The duty to investigate, the courage to reveal
As summer begins, Mediapart is offering you a special subscription with two free months of independent and participative journalism (see here). But this year the context is different. From the populist fiction daily stage managed by Donald Trump (see Mathieu Magnaudeix's take on it here) to the top-down monarchist style that has been completely embraced by Emmanuel Macron (read Ellen Salvi's article here), we have entered a new political era where something is only true when the government decrees it to be so (read the analysis by Christian Salmon here). Amid an overload of communication, in which instantaneous social media networks are jam-packed and polluted motorways, obscurity is gaining the upper hand like a shadow which is gradually blocking out the ability to understand the world.
The rapid tweets fired out by Trump or the viral videos put out by Macron (see Dan Israel's article here) are not instruments of communication but of concealment. They hide by lying, they conceal by parroting caricatures. Recycled by the arrogant cynicism of a wheeler-dealer and mercenary age, they are the modern versions of the advice that Cardinal Mazarin gave to Louis XIV: “The throne is captured by swords and cannons but is held by dogmas and superstitions.”
Better still, they are modern versions of what that intellectual of reactionary conservatism, Joseph de Maistre, had stated with some foresight when faced with the egalitarian ideals of the French Revolution. “If the governed crowd can believe it's the equal of the small number of those who govern, there's no more government. The government must be beyond the understanding of the governed masses. The government must constantly hold itself above all critical judgement through the psychological instruments of religion, patriotism, tradition and prejudice,” he wrote.
“Insulting the truth is the origin of catastrophe,” wrote Roberto Scarpinato in his book 'The Return of the Prince'. Faced with those powerful people who, proclaiming themselves to be above common mortals, shut themselves in a fortress of secrecy whose cement is lies, the truth is a battleground. Because it is not based on opinions, fact-based truth is immensely fragile, having neither the force of convictions nor the weight of prejudice. It is a truth which is based on reason, through deduction, cross-checking, research, verification and precision. In short, it is that truth which is predicated upon investigation. Behind this apparently simple word there is patient, detailed, complex and largely collective work, where the truth is demonstrated, found, unearthed, delivered, flushed out …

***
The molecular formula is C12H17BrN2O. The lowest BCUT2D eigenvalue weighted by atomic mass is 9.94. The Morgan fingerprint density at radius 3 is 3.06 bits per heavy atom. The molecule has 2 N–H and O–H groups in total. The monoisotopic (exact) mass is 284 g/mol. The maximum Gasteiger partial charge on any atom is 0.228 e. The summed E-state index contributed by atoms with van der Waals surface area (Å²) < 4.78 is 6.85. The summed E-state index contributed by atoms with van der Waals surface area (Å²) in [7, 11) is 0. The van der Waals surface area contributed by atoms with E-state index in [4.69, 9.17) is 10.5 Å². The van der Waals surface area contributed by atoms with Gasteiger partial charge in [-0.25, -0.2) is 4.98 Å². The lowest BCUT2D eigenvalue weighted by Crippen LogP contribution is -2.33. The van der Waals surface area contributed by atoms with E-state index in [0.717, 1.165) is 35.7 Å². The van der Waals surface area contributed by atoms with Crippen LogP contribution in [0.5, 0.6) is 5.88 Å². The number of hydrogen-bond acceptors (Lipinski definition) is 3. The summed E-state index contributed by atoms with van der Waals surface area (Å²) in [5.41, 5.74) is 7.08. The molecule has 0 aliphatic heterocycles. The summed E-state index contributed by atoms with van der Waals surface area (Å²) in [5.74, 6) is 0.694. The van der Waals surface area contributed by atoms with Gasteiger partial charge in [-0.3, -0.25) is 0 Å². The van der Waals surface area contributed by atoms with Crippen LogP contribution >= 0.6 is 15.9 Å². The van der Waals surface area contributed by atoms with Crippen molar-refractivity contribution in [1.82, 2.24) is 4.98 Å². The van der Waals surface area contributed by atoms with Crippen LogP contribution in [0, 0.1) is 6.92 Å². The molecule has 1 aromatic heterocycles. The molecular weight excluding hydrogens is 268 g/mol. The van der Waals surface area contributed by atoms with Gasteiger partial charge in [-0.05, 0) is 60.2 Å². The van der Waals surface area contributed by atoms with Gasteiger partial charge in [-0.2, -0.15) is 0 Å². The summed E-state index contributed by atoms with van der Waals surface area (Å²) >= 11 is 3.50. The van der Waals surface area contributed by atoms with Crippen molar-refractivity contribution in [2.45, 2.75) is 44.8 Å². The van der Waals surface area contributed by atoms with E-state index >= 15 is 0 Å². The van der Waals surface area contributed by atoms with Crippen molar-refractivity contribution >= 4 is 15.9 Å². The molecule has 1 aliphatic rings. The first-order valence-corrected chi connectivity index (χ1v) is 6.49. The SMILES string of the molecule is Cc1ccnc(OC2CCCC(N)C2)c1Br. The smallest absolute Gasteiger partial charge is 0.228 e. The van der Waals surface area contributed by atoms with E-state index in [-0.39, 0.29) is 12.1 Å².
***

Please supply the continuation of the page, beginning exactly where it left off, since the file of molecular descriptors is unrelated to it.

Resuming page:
Making visible that which the powers that be want to remain invisible: that is the work to which the entire Mediapart team is devoted, and which has formed its fundamental identity from the start, at the crossing point of our professional commitment and our democratic ideals. Like Robin Hood, we want to take unjustified secrets from the powerful to give them to all the citizens who have a right to know them. For we are serving a basic right which is more fundamental that the right to vote: the right to know. If I vote without knowledge, without knowing completely and honestly about those things which concern me, I will be voting blind, giving my vote to my worst enemy or my worst misfortune.
Without our newspaper you would thus have known nothing of the Libyan funding affair, that immense scandal of the corruption of a democracy by a dictatorship, over which the former president of the Republic, Nicolas Sarkozy, has been placed under formal investigation, and which we pursued alone for so long, in the face of scepticism from other media. Without Mediapart there would have been no Cahuzac affair under the presidency of François Hollande, that emblematic scandal of tax evasion nor, as a result, would there have been a national financial crimes prosecution unit or the public ethics body the Haute Autorité pour la Transparence de la Vie Publique which were created in the wake of our revelations. Nor, without Mediapart and Martine Orange's investigation, would there be the Kohler affair involving conflicts of interest at the highest echelons of the state which is emblematic of the way public interests have been subordinated to private interests under the presidency of Emmanuel Macron. And if there had been no Mediapart and the work of Marine Turchi, there would have been no revelations about the funding of the far-right Front National and its internal practices.